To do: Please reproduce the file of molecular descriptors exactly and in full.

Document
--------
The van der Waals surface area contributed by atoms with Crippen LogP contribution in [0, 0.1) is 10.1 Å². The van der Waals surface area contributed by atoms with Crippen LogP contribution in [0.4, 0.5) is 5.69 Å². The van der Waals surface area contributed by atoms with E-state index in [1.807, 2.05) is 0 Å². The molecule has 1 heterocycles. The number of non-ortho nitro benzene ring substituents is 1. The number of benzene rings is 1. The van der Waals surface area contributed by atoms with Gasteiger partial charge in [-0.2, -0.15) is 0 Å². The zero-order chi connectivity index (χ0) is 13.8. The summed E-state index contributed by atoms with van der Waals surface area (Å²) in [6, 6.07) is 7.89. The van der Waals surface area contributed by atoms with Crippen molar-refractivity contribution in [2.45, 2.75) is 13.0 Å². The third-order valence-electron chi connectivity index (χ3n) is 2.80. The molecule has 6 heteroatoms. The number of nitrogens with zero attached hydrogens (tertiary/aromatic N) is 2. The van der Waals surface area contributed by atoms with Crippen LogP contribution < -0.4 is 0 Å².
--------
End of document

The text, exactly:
The van der Waals surface area contributed by atoms with Crippen LogP contribution in [0, 0.1) is 10.1 Å². The van der Waals surface area contributed by atoms with Crippen LogP contribution in [0.4, 0.5) is 5.69 Å². The van der Waals surface area contributed by atoms with E-state index in [1.807, 2.05) is 0 Å². The molecule has 1 heterocycles. The number of non-ortho nitro benzene ring substituents is 1. The number of benzene rings is 1. The van der Waals surface area contributed by atoms with Gasteiger partial charge in [-0.2, -0.15) is 0 Å². The zero-order chi connectivity index (χ0) is 13.8. The summed E-state index contributed by atoms with van der Waals surface area (Å²) in [6, 6.07) is 7.89. The van der Waals surface area contributed by atoms with Crippen molar-refractivity contribution in [2.45, 2.75) is 13.0 Å². The third-order valence-electron chi connectivity index (χ3n) is 2.80. The molecule has 6 heteroatoms. The number of nitrogens with zero attached hydrogens (tertiary/aromatic N) is 2. The van der Waals surface area contributed by atoms with Crippen LogP contribution < -0.4 is 0 Å².